Help, my washing machine smells like mildew! 5 tips to clean a smelly washing machine

Say goodbye to that mildew smell and hello to a clean washing machine and fragrant clothes.

Updated

washing machine smells mouldy

Does your washing machine smell a bit suspicious? Have you started noticing a mildew smell in your machine and on your clothes?

Of all the washing machine smells mouldy and damp is probably one of the worst. But don’t despair – read on to find out how to get rid of mildew smell in a washing machine and restore your machine and clothes to their former, fragrant glory.

Run an empty wash on a hot setting to clean a smelly washing machine and get rid of mildew smells. Make sure you’re using the right amount of detergent when doing laundry, as too much can cause build-ups and contribute to damp and musty aromas.

My washing machine smells like mildew – what can I do?

Washing machines are one of the hardest working appliances in your household. Dealing with stained and dirty laundry on a frequent basis can lead to a washing machine that smells mouldy and an unpleasant mildew smell on your clothes.

So, how do you remove smells from a washing machine? Here are 5 tips on how to get rid of mildew smells in a washing machine and leave it clean, fresh and ready to use.

Run an empty cycle on the hottest setting

Run your washing machine empty on the hot wash setting to thoroughly flush out dirt and mildew. Add a cup of white distilled vinegar to the drum for a more thorough clean and to naturally eliminate odours. Running a quick rinse cycle afterwards – also at a high temperature – will ensure the drum is vinegar and detergent-free, ready for your next load of laundry.

Clean your washing machine’s seals and interior

If you’re going to clean a smelly washing machine, remember to check around the rubber seals and inside the drum. Use a cloth with hot soapy water or a spritz of mildew cleaner, and be sure to wipe underneath the seals too. Brace yourself for slime, gunk and maybe even that sock you’ve been searching for since last year!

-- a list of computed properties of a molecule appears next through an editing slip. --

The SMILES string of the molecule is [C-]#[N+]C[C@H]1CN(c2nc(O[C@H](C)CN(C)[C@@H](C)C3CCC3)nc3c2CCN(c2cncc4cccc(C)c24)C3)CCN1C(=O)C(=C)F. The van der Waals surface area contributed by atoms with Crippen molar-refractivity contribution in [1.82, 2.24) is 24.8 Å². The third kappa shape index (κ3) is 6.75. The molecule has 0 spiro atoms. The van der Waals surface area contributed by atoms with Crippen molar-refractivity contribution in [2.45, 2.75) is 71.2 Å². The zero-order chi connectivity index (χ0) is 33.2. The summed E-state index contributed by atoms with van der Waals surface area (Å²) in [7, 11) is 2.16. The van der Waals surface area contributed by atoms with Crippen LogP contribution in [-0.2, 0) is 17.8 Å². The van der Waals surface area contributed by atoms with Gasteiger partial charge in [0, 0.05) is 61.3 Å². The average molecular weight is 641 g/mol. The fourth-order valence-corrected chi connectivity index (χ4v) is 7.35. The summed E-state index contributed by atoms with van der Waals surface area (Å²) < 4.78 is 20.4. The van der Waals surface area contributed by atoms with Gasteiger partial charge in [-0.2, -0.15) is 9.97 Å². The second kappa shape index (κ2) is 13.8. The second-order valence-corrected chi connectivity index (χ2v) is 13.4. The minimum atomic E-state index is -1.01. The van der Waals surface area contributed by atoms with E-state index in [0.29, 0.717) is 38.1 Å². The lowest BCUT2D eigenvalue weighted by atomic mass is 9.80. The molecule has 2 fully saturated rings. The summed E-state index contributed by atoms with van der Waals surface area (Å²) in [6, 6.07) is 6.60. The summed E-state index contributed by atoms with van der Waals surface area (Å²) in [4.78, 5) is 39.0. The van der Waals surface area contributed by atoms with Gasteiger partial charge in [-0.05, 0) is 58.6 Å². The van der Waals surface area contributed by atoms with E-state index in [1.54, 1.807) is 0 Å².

Wipe dry with a clean cloth, run an empty cycle to rinse the drum clean and leave to air dry.

Clean out the detergent drawer

If cleaning the drum didn’t make much difference and you’re still left wondering how to remove smell from your washing machine, try cleaning the detergent drawer. Use hot water and a damp cloth to remove any sticky detergent residue, and use an old toothbrush for any hard-to-reach areas.

Remember to check the instructions on your detergent – you may be using too much, which contributes to build-up and unpleasant smells.

Unclog the filter

A highly effective way to remove smell from washing machine is to clean the filter. If your washing machine isn’t draining properly, it can start to smell. Blocked filters can cause all sorts of other problems too, so if your machine has suddenly become noisy, takes longer to complete cycles or the washing is coming out soaking wet, it may be time to inspect the filter.

Turn off the machine, disconnect the power and turn off the water supply, then find the filter and remove any foreign objects such as coins and buttons. Wipe off any grime, then reconnect the water and power. Use a bucket or old towels to collect any water. Remember to always check the user manual for instructions specific to your machine.

Hand wash clothes instead

If you’re struggling to remove smell from washing machine and you’ve got laundry to do in the meantime, try hand washing your clothes, particularly any woollens or delicates. Use a trusted hand washing detergent such as Sunlight to hand wash clothes quickly and leave them clean and fragrant.

So there you have it – a clean washing machine and fresh clothes in five simple steps.

Plus, try this method to remove mould and mildew on surfaces in your home:

  • Clean your washing machine by running an empty hot cycle
  • Clean the detergent drawer
  • Clean around and under the rubber seals
  • Clean the filter, making sure to turn off the power and disconnect the water
  • Hand wash clothes using a suitable detergent in the meantime
  • Originally published